Ferguson chief apologizes to Brown family: Late, but perhaps not too little

On Thursday, Ferguson Police Chief Tom Jackson issued a video statement apologizing to the family of slain teenager Michael Brown: 'I am truly sorry for the loss of your son.'

Appearing in plainclothes, Ferguson Police Chief Tom Jackson on Thursday humbly apologized directly to Michael Brown’s family for his department's handling of the teenager's death, including the fact that Brown’s body lay in the street for nearly four hours after the shooting.

“I want to say this to the Brown family: No one who has not experienced the loss of a child can understand what you're feeling. I am truly sorry for the loss of your son,” Chief Jackson said in a video statement.

Ferguson police officer Darren Wilson shot an unarmed Mr. Brown on Aug. 9 after witnesses said the younger, but larger, man raised his hands in surrender. The shooting and ensuing riots touched off a national debate about racial bias and militarized policing.

Aside from the shooting itself, which is being investigated by a grand jury and the Department of Justice, Jackson and his department seemed to much of the rest of America to be tone-deaf in their handling of the shooting and its aftermath. Critics have called for Jackson to be fired for his handling of the tragedy.

The fact that Brown’s body wasn’t covered and was left in the street was the subject of angry commentary at community forums this week, perhaps sparking the apology. Critics objected to the strong-arm response to protests. And the release of a video showing Brown taking cigars from a store on the same day the department named Wilson as the shooter didn’t seem to many to be as much about transparency as demonizing the deceased.

Coming nearly two months after Brown’s death led to two weeks of protests and rioting in Ferguson, Jackson’s contrition also stands in stark contrast to earlier statements by town officials such as Mayor James Knowles, who has indicated he does not believe the town has a racial divide.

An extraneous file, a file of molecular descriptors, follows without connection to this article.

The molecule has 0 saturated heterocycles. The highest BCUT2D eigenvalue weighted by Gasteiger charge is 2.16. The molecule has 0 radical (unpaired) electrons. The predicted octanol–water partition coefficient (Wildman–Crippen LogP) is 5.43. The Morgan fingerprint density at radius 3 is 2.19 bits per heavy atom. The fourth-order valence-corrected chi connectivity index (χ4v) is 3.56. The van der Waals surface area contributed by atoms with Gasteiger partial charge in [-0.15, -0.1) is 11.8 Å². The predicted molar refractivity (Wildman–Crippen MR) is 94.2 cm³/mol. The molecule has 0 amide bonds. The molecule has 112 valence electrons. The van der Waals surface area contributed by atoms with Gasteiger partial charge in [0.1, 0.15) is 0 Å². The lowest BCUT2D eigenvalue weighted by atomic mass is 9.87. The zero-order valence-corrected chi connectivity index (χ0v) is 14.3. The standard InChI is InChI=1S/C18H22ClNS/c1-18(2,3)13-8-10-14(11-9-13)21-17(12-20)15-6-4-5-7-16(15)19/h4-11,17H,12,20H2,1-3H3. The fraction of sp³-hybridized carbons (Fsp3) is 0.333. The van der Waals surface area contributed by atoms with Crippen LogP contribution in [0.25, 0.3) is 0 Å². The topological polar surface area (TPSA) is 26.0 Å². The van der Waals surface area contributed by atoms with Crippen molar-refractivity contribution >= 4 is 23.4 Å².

At the same time, while Jackson’s response may be late in coming, his contrition is part of what African-Americans in Ferguson have demanded since Brown’s death, namely respect, humility, honesty, and some sense of solidarity.

Jackson directly addressed the police’s handling of the shooting scene on Aug. 9, where Brown’s body lay uncovered in the street for about 4-1/2 hours.

“I’m also sorry that it took so long to remove Michael from the street,” Jackson said. “The time that it took involved very important work on the part of investigators, who were trying to collect evidence and gain a true picture of what happened that day, but it was just too long, and I am truly sorry for that.

“Please know that the investigating officers meant no disrespect to the Brown family, to the African-American community, or the people of Canfield,” Jackson said. “They were simply trying to do their jobs.” 

The question going forward is whether Jackson’s contrition will help ease simmering anger and unrest as the community waits for a grand jury to finish an investigation that will either result in Wilson facing charges or being cleared. That secret grand jury has until Jan. 4 to make a decision. 

On Tuesday night, unrest returned to Ferguson as a group of 200 protesters smashed windows, tried to set fire to a bake shop, and threw rocks at police. Earlier that day, a fire had consumed one of three makeshift Brown memorials on Canfield Drive, where the teenager was killed.

The Ferguson City Council has recently introduced reforms aimed at easing tensions with the city’s majority black community. Jackson acknowledged in his video that he wants to take a lead in solving broader problems his department’s actions underscored for many Americans.

“Overnight, I went from being a small-town police chief to being part of a conversation about racism, equality and the role of policing in that conversation,” Jackson said. “As chief of police, I want to be part of that conversation. I also want to be part of the solution.”

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